Dark Cults and Alien Mysteries: Warhammer 40,000: The Magos by Dan Abnett

Dark Cults and Alien Mysteries: Warhammer 40,000: The Magos by Dan Abnett

The Magos Audiobook-big

I’ve gotten in the habit of listening to audiobooks as I take the train into Chicago every morning. Yes, it’s a little risky to be wearing headphones in the middle of that jostling crowd, completely caught up in tales spun by skilled narrators while blithely stepping out into traffic. Someday you may read a somber obituary that claims I was splatted by a fast-moving cab. But know that I died happy.

This morning I was enjoying the new Eisenhorn “novel” by Dan Abnett, The Magos, which is really a fat collection of short stories (plus a new novel). And I was completely and utterly caught up in Toby Longworth’s brilliant narration of “The Curiosity,” the short tale of a taxonomist who finds himself in a life-and-death hunt for an alien beast in the mist-crowded hills of a backward province. I found this brief review at Track of Words that let me know there are other tales featuring Valentin Drusher, magos biologis, and that makes me happy.

First published in 2003 in Inferno! magazine, Dan Abnett’s short story “The Curiosity” offers the first glimpse of Valentin Drusher, magos biologis… Dispatched to a bleak, distant province to investigate sightings of an unknown beast that’s left a trail of corpses behind it, it’s not long before he realises this is more than just an apex predator he somehow missed. Caught up in the hunt for the beast, Drusher is out of his league and in terrible danger…

Drusher may be an amateur sleuth rather than an inquisitor, but that just makes the situation that bit more dangerous. It’s a nicely self-contained story, complete with all the descriptive scene-setting and strong, effective characterisation that you’d expect from Abnett, and the slightly baffled, eccentric Drusher is instantly engaging. In the grand scheme of 40k the stakes are small, but away from the battlefields and in context of a simple, rural community there’s more than enough drama for this to be gripping and entirely satisfying.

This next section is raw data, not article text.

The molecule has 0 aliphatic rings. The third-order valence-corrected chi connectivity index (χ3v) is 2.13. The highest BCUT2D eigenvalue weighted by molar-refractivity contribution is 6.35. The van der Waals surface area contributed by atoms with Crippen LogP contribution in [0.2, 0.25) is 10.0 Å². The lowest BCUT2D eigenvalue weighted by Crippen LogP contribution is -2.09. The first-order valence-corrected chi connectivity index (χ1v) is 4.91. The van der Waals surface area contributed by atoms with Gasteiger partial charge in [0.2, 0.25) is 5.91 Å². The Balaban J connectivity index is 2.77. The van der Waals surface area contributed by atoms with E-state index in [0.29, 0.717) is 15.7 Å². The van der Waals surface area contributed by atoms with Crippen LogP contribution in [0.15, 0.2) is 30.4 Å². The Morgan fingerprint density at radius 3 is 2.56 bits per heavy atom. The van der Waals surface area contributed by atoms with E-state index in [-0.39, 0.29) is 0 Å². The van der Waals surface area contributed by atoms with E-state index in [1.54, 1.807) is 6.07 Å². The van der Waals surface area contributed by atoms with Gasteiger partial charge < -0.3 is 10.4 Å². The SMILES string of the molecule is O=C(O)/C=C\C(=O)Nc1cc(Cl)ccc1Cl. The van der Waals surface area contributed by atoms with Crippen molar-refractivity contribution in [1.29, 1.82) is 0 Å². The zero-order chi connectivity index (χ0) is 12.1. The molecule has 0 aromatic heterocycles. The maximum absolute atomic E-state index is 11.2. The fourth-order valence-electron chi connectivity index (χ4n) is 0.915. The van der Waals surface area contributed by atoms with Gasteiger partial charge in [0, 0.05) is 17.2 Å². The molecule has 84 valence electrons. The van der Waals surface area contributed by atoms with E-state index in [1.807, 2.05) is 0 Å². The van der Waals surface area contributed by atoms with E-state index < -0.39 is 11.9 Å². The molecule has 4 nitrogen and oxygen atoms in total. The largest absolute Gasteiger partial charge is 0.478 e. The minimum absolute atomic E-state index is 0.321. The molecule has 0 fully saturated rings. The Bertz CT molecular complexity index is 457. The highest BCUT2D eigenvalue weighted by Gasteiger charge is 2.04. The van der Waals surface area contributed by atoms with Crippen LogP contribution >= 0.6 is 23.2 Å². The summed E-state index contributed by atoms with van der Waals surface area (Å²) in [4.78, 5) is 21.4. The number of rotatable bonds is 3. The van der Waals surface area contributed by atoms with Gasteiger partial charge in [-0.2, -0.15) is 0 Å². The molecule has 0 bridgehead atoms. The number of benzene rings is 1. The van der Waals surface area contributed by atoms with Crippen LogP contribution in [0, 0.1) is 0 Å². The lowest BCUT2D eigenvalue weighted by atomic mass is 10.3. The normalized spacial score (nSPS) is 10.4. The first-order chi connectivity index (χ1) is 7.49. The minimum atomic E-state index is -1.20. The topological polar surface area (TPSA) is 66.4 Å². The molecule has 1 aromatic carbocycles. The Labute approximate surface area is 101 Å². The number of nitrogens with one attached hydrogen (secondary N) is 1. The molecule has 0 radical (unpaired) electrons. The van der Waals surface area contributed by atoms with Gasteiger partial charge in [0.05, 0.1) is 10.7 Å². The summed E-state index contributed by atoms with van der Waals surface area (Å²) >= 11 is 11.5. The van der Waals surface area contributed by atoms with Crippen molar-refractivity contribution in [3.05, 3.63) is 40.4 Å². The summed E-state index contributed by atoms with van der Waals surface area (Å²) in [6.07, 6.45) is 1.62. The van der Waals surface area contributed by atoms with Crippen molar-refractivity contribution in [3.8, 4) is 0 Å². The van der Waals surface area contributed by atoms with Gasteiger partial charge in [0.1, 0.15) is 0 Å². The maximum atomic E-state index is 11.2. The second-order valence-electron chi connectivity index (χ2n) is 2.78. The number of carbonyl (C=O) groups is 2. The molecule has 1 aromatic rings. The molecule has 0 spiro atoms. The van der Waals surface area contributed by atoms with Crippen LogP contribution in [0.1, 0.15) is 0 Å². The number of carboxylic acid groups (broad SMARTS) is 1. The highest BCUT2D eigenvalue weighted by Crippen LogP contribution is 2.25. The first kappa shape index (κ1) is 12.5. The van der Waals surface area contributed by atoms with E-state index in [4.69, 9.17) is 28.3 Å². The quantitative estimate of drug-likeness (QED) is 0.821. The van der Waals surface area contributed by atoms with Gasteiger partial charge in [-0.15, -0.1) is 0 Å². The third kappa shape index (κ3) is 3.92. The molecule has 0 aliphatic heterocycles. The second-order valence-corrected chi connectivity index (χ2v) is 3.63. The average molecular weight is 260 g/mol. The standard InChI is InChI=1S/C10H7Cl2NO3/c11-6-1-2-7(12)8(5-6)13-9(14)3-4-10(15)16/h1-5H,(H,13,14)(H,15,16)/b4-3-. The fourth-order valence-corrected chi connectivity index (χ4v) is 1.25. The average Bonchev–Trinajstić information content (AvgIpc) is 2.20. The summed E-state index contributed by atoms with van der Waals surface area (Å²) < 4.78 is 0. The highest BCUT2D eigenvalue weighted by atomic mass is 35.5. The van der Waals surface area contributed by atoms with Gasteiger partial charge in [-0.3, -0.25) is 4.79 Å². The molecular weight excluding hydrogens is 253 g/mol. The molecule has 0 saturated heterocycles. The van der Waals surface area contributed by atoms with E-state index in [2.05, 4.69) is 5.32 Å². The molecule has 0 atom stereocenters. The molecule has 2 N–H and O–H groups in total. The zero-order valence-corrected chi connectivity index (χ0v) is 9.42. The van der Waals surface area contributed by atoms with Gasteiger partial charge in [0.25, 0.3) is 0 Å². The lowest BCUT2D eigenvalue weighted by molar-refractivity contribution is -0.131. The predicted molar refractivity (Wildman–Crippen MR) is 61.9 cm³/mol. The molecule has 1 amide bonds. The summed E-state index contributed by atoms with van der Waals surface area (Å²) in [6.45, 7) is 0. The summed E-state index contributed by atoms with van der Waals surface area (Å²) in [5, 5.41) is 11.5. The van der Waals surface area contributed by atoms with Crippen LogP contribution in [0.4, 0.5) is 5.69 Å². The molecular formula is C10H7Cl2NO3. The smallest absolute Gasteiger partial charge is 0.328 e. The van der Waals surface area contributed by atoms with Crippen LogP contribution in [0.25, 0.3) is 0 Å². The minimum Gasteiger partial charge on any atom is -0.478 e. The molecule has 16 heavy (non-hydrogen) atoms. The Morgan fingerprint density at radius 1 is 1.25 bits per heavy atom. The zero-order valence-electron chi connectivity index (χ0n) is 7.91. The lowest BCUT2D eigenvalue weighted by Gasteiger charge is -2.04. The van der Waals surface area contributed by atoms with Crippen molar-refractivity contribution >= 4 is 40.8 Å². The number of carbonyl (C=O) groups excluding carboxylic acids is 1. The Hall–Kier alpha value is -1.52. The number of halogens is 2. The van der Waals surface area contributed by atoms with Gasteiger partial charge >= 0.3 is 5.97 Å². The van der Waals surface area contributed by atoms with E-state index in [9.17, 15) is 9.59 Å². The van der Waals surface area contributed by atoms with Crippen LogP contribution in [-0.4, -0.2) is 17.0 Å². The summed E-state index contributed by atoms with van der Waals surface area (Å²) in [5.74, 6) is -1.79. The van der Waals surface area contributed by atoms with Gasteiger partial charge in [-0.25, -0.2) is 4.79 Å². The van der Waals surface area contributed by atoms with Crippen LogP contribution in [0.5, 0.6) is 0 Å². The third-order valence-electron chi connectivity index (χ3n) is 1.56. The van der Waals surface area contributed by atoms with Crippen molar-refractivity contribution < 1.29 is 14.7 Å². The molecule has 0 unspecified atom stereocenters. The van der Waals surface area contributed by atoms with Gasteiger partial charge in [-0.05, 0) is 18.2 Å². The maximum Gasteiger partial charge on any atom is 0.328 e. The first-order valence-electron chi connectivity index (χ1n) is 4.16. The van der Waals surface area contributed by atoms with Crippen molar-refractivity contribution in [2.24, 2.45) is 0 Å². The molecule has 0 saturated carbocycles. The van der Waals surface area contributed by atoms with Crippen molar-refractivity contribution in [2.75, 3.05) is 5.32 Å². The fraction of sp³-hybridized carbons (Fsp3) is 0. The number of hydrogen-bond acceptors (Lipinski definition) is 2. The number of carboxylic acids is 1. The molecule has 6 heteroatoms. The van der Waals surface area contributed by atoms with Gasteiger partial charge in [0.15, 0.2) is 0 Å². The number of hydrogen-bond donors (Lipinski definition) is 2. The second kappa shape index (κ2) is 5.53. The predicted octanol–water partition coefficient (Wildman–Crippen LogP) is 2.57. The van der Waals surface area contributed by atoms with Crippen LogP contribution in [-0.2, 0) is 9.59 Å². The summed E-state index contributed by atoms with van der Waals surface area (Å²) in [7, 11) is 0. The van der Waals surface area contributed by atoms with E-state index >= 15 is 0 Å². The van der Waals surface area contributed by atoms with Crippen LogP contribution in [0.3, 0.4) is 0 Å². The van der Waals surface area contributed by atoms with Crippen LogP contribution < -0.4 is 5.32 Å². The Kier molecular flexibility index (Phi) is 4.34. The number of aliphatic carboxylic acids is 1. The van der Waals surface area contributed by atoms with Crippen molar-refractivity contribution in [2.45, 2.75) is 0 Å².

The Magos is available in print and on audio, but you really haven’t experienced this story until you’ve listened to Longworth’s deep, resonant (and surprising versatile) voice bring it to life — preferably while watching Chicago slide by through a rain-slicked window. Highly recommended. The audio version is 20 hours, and sells for $22.90 on Audible.

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John D.

This was a great read!

Side brag: I got 2 quotes on the back cover of the print edition (one incorrectly attributed to John Scalzi)

John D.


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